Global Entrepreneurship Forum in Nairobi in July 2015 by Kevin D. Reeder (M-Kopa & AGBC-Berlin)

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President Barack Obama talks with June Muli, head of Customer Care at M-Kopa, about solar power during the Power Africa Innovation Fair, an initiative to increase the number of people with access to power in sub-Saharan Africa.

What a chance for young entrepreneurs!​

by Kevin D. Reeder, M-Kopa, Head of Business Analytics

In Kenya, where around 77% of the population has no access to electricity, M-Kopa’s pay-as-you-go solar-power machines require no installation and not even a bank account. Since M-Kopa launched in 2013, about 250,000 households in East Africa have leased its devices, paying minimal amounts daily for power (often via smartphone through ­M-Pesa) and junking other, more toxic power sources like kerosene burners. The model is “eminently scalable,” co-founder Jesse Moore said recently. “We’re really just getting started.”

M-Kopa # 27.  ( )

Kevin is member of the​ American German Business Club Berlin.
Udo von Massenbach, ​President

About Fortune's first​ "Change the World" list. 

For Fortune’s first “Change the World” list, we’ve found 51 companies that have made a sizable impact on major global social or environmental problems as part of their competitive strategy. This list is not meant to be a ranking of the overall “goodness” of companies or of their “social responsibility.” Big corporations are complex operations that affect the world in myriad ways. The goal here is simply to shine a spotlight on instances where companies are doing good as part of their profit-making strategy, and to shed new light on the power of capitalism to improve the human condition.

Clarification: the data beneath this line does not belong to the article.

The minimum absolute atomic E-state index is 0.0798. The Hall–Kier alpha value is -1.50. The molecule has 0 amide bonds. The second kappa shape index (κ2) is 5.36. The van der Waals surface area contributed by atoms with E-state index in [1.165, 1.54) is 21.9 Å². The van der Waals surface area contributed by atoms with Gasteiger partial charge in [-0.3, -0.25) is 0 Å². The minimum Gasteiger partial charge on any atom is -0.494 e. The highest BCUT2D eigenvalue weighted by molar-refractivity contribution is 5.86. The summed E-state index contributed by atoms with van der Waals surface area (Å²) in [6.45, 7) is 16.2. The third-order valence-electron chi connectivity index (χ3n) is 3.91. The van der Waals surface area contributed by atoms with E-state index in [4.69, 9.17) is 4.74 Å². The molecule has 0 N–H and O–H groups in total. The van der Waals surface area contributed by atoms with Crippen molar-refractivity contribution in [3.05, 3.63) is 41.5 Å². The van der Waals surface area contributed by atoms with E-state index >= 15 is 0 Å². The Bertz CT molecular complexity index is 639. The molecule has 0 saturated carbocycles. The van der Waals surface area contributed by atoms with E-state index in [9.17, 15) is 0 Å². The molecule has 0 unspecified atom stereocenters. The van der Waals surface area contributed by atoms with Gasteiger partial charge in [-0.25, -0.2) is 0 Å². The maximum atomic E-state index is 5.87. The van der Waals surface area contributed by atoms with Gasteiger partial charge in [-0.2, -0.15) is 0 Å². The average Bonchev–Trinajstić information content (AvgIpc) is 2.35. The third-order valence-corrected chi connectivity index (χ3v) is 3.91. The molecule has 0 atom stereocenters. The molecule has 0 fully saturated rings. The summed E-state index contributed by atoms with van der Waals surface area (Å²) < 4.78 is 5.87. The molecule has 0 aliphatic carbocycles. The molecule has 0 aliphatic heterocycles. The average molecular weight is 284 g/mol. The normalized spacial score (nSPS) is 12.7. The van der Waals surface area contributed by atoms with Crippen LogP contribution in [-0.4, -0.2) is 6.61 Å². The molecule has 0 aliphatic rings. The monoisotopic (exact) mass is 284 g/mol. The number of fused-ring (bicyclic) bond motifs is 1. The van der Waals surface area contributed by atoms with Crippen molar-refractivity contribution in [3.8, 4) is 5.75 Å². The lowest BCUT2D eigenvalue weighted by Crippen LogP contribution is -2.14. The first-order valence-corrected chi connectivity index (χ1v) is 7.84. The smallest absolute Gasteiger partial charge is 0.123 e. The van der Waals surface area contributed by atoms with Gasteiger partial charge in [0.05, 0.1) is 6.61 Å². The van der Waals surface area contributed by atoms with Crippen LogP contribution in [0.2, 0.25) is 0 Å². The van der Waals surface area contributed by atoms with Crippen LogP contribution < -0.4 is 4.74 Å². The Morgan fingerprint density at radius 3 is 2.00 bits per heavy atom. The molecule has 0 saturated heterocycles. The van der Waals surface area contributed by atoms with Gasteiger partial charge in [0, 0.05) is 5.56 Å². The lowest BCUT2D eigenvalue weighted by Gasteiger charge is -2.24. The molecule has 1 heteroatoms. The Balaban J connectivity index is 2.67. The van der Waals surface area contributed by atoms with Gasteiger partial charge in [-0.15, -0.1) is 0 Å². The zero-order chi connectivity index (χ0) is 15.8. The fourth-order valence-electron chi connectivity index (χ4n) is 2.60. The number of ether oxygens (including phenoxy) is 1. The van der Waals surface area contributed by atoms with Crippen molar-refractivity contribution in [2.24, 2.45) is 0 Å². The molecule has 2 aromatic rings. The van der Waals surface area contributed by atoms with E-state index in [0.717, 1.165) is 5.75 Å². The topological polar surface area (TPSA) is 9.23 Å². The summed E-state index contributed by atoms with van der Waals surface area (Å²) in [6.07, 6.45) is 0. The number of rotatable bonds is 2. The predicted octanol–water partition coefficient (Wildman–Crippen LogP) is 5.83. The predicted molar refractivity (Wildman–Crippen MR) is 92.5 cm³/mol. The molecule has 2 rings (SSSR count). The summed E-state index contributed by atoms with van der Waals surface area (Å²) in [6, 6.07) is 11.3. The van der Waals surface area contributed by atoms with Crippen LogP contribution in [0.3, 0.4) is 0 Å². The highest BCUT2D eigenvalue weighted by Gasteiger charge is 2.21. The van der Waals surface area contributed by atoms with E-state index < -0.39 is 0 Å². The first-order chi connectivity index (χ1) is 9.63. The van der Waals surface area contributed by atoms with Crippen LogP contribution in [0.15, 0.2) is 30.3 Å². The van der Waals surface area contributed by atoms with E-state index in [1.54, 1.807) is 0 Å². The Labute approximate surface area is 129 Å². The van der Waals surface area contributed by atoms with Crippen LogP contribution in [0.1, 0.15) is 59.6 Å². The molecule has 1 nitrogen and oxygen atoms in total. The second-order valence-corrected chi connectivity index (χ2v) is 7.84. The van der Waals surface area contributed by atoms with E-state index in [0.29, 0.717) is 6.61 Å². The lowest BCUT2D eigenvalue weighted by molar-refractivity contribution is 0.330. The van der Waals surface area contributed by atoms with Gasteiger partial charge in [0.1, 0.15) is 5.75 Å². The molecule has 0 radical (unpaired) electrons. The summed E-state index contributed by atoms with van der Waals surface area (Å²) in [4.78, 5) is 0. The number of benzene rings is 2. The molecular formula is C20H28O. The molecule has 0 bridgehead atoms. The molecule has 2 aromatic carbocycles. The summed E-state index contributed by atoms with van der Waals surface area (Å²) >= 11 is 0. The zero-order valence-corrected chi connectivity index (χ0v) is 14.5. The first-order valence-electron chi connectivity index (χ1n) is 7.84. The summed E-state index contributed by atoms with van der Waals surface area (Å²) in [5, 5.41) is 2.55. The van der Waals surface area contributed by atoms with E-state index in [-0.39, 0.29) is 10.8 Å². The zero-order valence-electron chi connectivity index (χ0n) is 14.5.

To assemble our list, the editors of Fortune and FSG, a nonprofit social-impact consulting firm, reached out to dozens of business, academic, and nonprofit experts around the world, asking for their recommendations. Fortune and a joint team from FSG and the Shared Value Initiative then vetted more than 200 nominees. In our evaluation, we considered four criteria: the degree of business innovation involved, the measurable impact at scale on an important social challenge, the contribution of the shared-value activities to the company’s profitability and competitive advantage, and the significance of the shared value effort to the overall business. A team of journalists from Fortune then further vetted each of the nominees and reported on their impact. The final list of 51 was selected and ranked by the editors of Fortune based on the magazine’s own reporting and by the analysis provided.